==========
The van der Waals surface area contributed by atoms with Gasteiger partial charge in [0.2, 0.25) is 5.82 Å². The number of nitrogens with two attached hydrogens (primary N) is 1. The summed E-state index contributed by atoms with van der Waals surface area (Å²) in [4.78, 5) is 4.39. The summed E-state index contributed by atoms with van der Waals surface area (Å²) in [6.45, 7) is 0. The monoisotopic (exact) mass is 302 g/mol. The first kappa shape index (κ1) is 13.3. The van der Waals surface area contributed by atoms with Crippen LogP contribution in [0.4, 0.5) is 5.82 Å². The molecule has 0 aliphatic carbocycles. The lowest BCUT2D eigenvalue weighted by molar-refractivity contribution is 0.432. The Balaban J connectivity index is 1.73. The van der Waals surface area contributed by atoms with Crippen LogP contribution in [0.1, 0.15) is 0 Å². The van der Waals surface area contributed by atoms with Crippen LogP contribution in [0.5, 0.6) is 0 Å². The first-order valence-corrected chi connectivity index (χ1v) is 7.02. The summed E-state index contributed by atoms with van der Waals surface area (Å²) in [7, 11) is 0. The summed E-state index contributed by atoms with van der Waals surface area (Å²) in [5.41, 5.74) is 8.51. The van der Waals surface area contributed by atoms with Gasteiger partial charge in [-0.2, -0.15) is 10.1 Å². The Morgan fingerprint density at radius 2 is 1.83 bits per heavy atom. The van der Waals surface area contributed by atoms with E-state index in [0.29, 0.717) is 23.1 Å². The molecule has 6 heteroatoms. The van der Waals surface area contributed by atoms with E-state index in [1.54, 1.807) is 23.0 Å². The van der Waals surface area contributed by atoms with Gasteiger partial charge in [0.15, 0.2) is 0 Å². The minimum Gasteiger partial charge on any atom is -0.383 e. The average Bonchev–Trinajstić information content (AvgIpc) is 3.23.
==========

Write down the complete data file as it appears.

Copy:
The van der Waals surface area contributed by atoms with Gasteiger partial charge in [0.2, 0.25) is 5.82 Å². The number of nitrogens with two attached hydrogens (primary N) is 1. The summed E-state index contributed by atoms with van der Waals surface area (Å²) in [4.78, 5) is 4.39. The summed E-state index contributed by atoms with van der Waals surface area (Å²) in [6.45, 7) is 0. The monoisotopic (exact) mass is 302 g/mol. The first kappa shape index (κ1) is 13.3. The van der Waals surface area contributed by atoms with Crippen LogP contribution in [0.4, 0.5) is 5.82 Å². The molecule has 0 aliphatic carbocycles. The lowest BCUT2D eigenvalue weighted by molar-refractivity contribution is 0.432. The Balaban J connectivity index is 1.73. The van der Waals surface area contributed by atoms with Crippen LogP contribution in [0.1, 0.15) is 0 Å². The van der Waals surface area contributed by atoms with Crippen LogP contribution in [0.5, 0.6) is 0 Å². The first-order valence-corrected chi connectivity index (χ1v) is 7.02. The summed E-state index contributed by atoms with van der Waals surface area (Å²) in [7, 11) is 0. The summed E-state index contributed by atoms with van der Waals surface area (Å²) in [5.41, 5.74) is 8.51. The van der Waals surface area contributed by atoms with Gasteiger partial charge in [-0.2, -0.15) is 10.1 Å². The Morgan fingerprint density at radius 2 is 1.83 bits per heavy atom. The van der Waals surface area contributed by atoms with E-state index in [0.29, 0.717) is 23.1 Å². The molecule has 6 heteroatoms. The van der Waals surface area contributed by atoms with E-state index in [1.54, 1.807) is 23.0 Å². The van der Waals surface area contributed by atoms with Gasteiger partial charge in [0.15, 0.2) is 0 Å². The minimum Gasteiger partial charge on any atom is -0.383 e. The average Bonchev–Trinajstić information content (AvgIpc) is 3.23.